Knowledge of grass’ needs and growing habits will help you cut down on watering. I’m not telling you anything you don’t know when I say that the best way to save on lawn water is to have a healthy soil. Good soil composition not only holds moisture well, it encourages plant health — deep rooting, steady, upright growth — that helps our lawns resist pests and smother weeds. Adding compost is a must, and if applied very lightly it’s not too late in the season to do it.
Proper watering is also necessary to encourage deep root growth. Longer grass encourages deeper rooting. Thorough watering early in the season followed by several days as the roots reach to get what’s there, will pay dividends as the season become drier. Watering in the morning to avoid evaporation is the common practice. Some people use the same reasoning to water at night.
One of the better tips to save water is that you stop adding chemical fertilizer to your lawn. Heavy lawn fertilization, especially the sort sprayed periodically on Texas yards by lawn care services, results in the grass needing more water. Not only does spraying (or chemical dry fertilizer) lock the water away from the grass, it also increases the grasses need for moisture to accommodate the false growth it triggers. Adding some compost in the spring (and fall, too) and letting the mowing clippings to settle back to the ground are really all the fertilizer a healthy lawn needs.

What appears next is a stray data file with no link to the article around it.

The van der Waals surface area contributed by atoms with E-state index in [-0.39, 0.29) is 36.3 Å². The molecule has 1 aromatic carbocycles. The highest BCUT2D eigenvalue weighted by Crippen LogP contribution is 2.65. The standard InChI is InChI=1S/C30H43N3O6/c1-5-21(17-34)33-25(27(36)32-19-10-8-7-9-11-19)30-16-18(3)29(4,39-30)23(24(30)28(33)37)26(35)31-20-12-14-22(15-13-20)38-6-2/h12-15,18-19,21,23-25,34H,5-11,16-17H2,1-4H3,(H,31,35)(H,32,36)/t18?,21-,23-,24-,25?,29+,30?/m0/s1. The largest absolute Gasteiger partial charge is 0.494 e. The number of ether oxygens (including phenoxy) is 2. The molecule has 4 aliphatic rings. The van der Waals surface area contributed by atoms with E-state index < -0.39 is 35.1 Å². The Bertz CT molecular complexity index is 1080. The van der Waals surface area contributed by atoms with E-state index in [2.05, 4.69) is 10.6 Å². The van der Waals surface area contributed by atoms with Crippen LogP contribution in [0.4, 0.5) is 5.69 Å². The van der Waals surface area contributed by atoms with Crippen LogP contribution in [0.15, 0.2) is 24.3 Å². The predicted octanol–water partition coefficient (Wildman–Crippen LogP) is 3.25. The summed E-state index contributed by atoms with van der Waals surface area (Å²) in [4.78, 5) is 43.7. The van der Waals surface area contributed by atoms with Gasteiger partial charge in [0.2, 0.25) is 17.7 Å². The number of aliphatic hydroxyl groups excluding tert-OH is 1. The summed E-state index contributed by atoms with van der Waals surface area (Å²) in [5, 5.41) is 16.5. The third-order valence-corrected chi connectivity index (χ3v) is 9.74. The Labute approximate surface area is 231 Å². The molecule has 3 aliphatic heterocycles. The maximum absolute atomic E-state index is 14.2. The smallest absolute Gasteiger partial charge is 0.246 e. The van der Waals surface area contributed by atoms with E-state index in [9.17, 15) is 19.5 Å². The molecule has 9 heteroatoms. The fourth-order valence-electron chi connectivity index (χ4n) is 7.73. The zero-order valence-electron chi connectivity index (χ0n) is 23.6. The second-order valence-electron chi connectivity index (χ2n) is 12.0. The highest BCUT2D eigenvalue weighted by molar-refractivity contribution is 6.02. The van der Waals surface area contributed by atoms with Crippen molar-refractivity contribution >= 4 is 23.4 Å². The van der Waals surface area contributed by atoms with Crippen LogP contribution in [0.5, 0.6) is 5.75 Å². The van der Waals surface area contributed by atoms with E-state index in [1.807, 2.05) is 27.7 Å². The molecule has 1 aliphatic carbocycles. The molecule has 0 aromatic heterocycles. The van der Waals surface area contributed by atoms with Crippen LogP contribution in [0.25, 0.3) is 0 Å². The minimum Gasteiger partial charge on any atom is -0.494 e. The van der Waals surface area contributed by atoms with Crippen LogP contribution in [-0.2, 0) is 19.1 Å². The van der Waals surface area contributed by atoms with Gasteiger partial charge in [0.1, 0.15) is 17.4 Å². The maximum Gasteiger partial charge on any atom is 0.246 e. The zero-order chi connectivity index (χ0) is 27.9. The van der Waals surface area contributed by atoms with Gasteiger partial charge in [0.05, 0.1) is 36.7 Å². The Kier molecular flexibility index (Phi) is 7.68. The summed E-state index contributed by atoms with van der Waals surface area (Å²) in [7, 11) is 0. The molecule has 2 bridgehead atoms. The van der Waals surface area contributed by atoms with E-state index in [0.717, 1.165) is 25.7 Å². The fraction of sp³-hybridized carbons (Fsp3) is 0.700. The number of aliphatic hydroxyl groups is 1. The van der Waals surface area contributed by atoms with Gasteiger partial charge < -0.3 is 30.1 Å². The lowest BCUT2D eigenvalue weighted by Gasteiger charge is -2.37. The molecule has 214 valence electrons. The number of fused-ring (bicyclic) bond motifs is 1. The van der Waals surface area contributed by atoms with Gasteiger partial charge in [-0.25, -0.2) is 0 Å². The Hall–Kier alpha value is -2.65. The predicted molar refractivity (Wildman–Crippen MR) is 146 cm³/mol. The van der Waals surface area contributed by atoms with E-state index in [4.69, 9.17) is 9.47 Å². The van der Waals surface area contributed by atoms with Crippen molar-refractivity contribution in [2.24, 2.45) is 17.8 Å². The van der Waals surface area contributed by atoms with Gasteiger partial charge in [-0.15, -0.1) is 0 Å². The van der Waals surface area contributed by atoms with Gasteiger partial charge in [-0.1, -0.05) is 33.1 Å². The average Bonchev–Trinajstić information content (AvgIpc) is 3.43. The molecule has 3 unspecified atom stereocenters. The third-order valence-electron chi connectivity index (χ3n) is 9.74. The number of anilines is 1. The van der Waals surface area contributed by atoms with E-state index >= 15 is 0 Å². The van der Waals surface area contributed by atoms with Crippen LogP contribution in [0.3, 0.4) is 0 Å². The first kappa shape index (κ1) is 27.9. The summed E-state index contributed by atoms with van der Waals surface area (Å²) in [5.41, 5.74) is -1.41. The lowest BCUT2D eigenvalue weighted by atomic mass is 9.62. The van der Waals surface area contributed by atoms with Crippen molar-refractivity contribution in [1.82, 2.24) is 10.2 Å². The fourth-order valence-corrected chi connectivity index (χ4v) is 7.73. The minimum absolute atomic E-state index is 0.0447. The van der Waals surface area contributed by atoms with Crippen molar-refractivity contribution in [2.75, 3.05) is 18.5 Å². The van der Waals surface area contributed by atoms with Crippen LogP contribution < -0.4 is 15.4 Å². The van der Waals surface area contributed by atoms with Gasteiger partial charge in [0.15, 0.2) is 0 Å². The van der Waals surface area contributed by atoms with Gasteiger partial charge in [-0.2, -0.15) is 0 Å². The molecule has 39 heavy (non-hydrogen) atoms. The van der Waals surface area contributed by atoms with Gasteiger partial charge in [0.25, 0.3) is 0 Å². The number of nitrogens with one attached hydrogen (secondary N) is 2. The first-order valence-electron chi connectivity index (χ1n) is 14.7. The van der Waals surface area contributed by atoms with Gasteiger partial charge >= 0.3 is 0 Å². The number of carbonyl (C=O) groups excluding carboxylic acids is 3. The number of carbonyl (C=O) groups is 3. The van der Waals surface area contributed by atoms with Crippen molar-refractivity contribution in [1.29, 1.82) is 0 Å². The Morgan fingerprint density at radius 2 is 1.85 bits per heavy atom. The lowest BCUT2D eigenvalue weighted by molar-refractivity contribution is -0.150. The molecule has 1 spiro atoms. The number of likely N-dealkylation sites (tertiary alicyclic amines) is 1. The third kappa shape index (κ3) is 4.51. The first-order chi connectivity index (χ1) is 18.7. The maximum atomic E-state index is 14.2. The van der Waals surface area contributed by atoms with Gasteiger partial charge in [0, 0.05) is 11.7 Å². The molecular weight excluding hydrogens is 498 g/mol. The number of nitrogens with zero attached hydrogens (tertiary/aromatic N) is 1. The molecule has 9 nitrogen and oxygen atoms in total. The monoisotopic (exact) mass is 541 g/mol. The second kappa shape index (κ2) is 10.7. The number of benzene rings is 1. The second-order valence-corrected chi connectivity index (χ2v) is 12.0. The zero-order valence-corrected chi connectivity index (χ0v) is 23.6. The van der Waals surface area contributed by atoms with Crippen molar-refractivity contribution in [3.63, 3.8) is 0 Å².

One theory suggests that you should hold off on summer watering until the lawn shows signs it needs it. This calls for close attention to the amount of water stress your grass is showing. If the individual blades begin to curl and roll, when you walk on grass and it doesn’t spring back under your feet, when the blades lose their usual glaze and shine; all these things indicate that it might be time to water. Some experts recommend that sticking a screwdriver into the soil can be revealing of water needs. You should be able to push the screwdriver in a good six inches before feeling much resistance, they say. But I advise caution with this method as you can be fooled doing this, especially if you have thick roots crowded near the soil surface or, like many of us, you have rocky soil just a couple inches down.
It’s important to remember that lawns naturally go dormant during the hot weeks of a dry summer. Of course, you can keep this from happening by watering an inch every few days. But the idea is to save water. And your local neighborhood, county, city, or state, authorities might just demand it by issuing watering restrictions. We have had them before and will have them again.
When your lawn starts to show symptoms like the ones above, make a commitment to quit watering. Yes, your lawn will turn brown, but this is what natural grasses do out on the deserts and prairies, it is how they have evolved to survive and thrive. Besides even if the top goes brown the roots survive to send up blades once moisture arrives. If you choose to let your yard go dormant, as I do, make a commitment. It stresses the lawn to no end if you allow it to go brown and then introduce more water only to allow it to go brown again. Let it stay brown.
The only real caution here is: don’t let it stay brown too long. Six or seven weeks is the maximum for most lawn grasses. Any moisture-less survival required after a monthand-a-half of drought will result in dead patches and thin recovery. Finally, know your community’s watering restrictions. Consider them motivation to a healthy, sustainable lawn as well as doing something necessary for you and your neighbors. And you’ll save money, and who won’t be happy with that.
Joe Urbach is the publisher of GardeningAustin.com and the Phytonutrient Blog. He has lived in the Central Texas area for over 30 years.